And the world needs more paper ships. This is my firm belief. I made lots of paper ships and boats over the last couple months to bring to the Squam Art Retreat. I hung an installation of them in the sweet little library, it’s my favorite room at the camp.

paper ship and boat installation

The smaller boats are quick and easy to make and I’ve made you a tutorial and templates for making your own. You can find that right here. And I’m teaching the larger ships in a workshop in October.

squam lake

squam art tote bag

I love the retreat and I love that giant forest and I made the artwork for the tote bag this year! So happy with how it turned out.

tiny rag doll under a mushroom

embroidered felt doll jacket

 

And it was an exceptionally good year for mushrooms at Squam Lake. Big colorful mushrooms kept popping up all over the place. This one was just right for sheltering a tiny lady. You can find the free pattern for her little jacket and hat right here. Bundle up somebody little. It comes in Mr. socks size too.

mr. socks dolls

Speaking of that mischievous cat I ran into some of the Socks cousin’s on a path, it was a happy meeting for everybody. You just never know who you might meet. As usual I was so busy being in the forest I hardly took any photos but you can find more images from the Squam Art Retreat right here.

owl sewing pattern booklet

In other news : The Owl Booklet starts shipping today! It turned out even better than I expected and I’m excited for you to get it. Thanks so much to everybody who pre-ordered. The first printing is just about sold out and there are more on the way.

owl sewing pattern booklet

applique bat : a free template and tutorial – how to make really pointy points

bat applique tutorial

making sharp applique points

It’s like boiling eggs, there are tons of different methods for getting sharp applique points. I’ve been messing around with a bat shape and working out the point situation. And I made you a template and a little tutorial because I’m nice like that.

Bats sure are pointy, they are like the applique sharp point olympics. Before we dive into that I want to show you a couple other ideas that I think would make cool embroidery or applique projects.  I’m especially exited to try that green house.  I think it will be my first spoonflower print. I’ve been wanting to try that for ages. The details of the house and little cat etc. could be embroidered. What do you think?

download the bat template

I think it helps to read through all the steps once before beginning.  I’ll get you started with the points and curves today and be back on Sunday with more.  The points took some practice for me but once I got going it want faster than I expected.  Also I mostly laid it flat to take photos but found it easier to do the points especially with it draped over my knee.

1. Trace the stitch line on the template onto freezer paper.

2. Place the pattern on  a piece of folded fabric. Use a cotton that’s light weight and not ravely.  Tip: Use some spray starch to make the fabric a bit stiff. It helps a lot. You can even make your own spray starch if you like.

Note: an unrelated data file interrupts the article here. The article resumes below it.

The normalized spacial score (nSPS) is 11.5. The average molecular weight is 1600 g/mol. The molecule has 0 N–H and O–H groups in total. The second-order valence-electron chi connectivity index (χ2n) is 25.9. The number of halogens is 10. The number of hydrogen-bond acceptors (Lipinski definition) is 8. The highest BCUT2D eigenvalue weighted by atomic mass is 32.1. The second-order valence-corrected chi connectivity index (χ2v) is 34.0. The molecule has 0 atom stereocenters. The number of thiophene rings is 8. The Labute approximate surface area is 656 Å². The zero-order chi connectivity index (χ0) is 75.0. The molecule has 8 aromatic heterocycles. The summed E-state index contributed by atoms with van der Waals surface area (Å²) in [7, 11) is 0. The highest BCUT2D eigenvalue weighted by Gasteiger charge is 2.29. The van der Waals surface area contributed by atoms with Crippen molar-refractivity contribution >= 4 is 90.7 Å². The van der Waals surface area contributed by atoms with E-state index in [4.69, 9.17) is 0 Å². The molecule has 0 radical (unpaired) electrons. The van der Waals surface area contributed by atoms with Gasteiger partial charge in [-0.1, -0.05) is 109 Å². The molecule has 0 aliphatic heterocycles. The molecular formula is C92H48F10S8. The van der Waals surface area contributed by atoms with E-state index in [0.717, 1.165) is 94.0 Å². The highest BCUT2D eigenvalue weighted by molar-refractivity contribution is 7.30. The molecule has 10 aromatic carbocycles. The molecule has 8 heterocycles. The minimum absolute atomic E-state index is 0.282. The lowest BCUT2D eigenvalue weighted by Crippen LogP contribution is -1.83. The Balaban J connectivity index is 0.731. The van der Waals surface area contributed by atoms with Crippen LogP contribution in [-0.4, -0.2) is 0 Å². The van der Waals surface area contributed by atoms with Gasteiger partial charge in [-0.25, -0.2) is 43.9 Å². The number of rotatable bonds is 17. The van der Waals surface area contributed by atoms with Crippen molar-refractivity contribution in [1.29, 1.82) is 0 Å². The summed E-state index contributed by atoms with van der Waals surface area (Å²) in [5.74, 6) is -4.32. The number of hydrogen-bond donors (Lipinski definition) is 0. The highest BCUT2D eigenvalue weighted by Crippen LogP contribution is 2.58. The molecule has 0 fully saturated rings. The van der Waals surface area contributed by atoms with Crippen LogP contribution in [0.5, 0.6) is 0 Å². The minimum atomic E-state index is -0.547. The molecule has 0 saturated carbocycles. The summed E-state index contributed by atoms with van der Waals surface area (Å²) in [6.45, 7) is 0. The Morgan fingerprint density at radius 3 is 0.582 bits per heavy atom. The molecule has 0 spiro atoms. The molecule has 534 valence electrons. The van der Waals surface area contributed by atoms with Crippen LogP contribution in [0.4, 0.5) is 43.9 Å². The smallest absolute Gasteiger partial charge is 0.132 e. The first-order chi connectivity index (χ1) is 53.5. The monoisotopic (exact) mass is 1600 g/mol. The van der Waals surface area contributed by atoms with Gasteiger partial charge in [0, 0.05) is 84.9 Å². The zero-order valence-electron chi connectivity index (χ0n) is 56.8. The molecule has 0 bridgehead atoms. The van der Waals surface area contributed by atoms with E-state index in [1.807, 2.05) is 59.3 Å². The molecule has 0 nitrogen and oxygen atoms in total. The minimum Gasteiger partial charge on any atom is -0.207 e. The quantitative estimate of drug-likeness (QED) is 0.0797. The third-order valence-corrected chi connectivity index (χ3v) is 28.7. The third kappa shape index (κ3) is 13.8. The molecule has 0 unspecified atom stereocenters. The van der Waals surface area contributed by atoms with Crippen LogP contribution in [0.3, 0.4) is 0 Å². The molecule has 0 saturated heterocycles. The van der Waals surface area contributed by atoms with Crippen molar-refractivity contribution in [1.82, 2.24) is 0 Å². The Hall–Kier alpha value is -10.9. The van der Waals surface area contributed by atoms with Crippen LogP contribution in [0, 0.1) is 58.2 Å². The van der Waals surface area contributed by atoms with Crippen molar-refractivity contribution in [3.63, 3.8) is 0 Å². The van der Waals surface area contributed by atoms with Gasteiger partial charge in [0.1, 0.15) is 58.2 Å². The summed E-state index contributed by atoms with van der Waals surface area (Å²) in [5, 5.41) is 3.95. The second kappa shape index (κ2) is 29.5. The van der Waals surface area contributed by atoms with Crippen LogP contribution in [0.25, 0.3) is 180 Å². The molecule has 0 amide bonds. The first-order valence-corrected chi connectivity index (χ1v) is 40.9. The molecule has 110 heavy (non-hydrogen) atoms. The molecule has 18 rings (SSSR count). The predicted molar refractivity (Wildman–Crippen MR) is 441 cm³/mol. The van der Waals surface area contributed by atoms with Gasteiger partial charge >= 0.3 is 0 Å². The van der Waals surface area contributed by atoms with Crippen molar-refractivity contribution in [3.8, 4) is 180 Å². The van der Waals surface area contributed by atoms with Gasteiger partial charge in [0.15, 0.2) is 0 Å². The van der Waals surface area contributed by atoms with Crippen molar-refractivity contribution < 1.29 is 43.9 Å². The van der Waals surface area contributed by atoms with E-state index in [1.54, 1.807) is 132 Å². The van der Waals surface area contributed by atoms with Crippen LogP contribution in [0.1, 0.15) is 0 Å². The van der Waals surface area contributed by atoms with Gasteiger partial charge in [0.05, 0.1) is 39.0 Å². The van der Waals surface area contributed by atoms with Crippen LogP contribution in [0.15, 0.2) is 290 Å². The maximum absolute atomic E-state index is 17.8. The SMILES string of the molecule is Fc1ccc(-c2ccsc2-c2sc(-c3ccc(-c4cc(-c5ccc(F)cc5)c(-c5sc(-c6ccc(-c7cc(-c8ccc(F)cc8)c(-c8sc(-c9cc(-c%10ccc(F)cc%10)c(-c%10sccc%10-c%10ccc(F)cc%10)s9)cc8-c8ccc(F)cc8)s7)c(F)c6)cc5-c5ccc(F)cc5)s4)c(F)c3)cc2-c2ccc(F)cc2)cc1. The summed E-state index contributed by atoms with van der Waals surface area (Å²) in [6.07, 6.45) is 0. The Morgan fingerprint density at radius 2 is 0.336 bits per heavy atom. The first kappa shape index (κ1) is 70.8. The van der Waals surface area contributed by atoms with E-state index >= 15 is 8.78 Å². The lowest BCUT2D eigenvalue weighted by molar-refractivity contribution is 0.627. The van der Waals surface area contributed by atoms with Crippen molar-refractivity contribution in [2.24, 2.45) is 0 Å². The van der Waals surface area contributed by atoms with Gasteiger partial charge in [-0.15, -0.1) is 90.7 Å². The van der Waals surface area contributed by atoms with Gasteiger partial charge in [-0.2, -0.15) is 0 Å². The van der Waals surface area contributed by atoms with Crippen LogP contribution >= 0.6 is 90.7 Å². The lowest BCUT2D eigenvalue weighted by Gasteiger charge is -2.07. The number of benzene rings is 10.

iron bat template to fabric

3. I cut the template in half before placing it shiny side down on the right side of the cut out fabric. Cutting it made it easier to match up all those points and the center can absorb any margin of error rather than the edges or points. Iron it to the fabric.  I pinned it to a piece of vintage linen. It conveniently covers a couple spots and holes. You’ll want to use a ton of pins.

4. I’m beginning on one of the long curves. Make a small knot at the end of the thread and insert your needle from underneath. Come out at the edge of the freezer paper. You will need to make some little clips along the curve. Clip as you go in little sections. Don’t do all the clipping first. Clip to just before the edge of the paper.  Don’t clip too close to the points – leave about an inch.

5. Use your needle and finger to fold the edge under and begin stitching with very tiny stitches.

6. Notice I have left about an inch of unclipped fabric before the point. Stop stitching here.

7. Tuck the fabric under the side of the point you are working on and stitch, stop about 1/4 inch before the point.

8. Fold the tip under as shown – with the folded edge flat.

9. Make a couple tiny stitches at the point.

how to make a very sharp an applique point

10. For the next step I found it way easier to pick the work up off the table. Take out the pin and use your finger or the needle to fold the other side of the point down and under. Stitch down the side of the point, put the pin back in and then clip in the curve to continue towards the next point.

11.  When all your points are stitched clip on each side of the head.

12. Turn the edge of the wing under and stitch. Leave the head unstitched.  Clip on each side of the bottom of the bat body too – stitch on each side of the wing and tuck in the edges around the little end of the body and stitch.

13. Cut two little teardrop shapes for ears.

14. Tuck one side of the head under.

15. Fold one of the ear shapes and tuck it in on one side of the head.  Stitch it in place. Repeat for the other side. Finally tuck in the edge at the top of the head and stitch.

There will be a part 2 soon for the embroidered and applique details. If you give the bat a try please use tag #annwoodpattern on instagram – I’d love to see!

bat applique tutorial

click here for part 2

PPS – I can’t stop listening to this song. Blast from the past.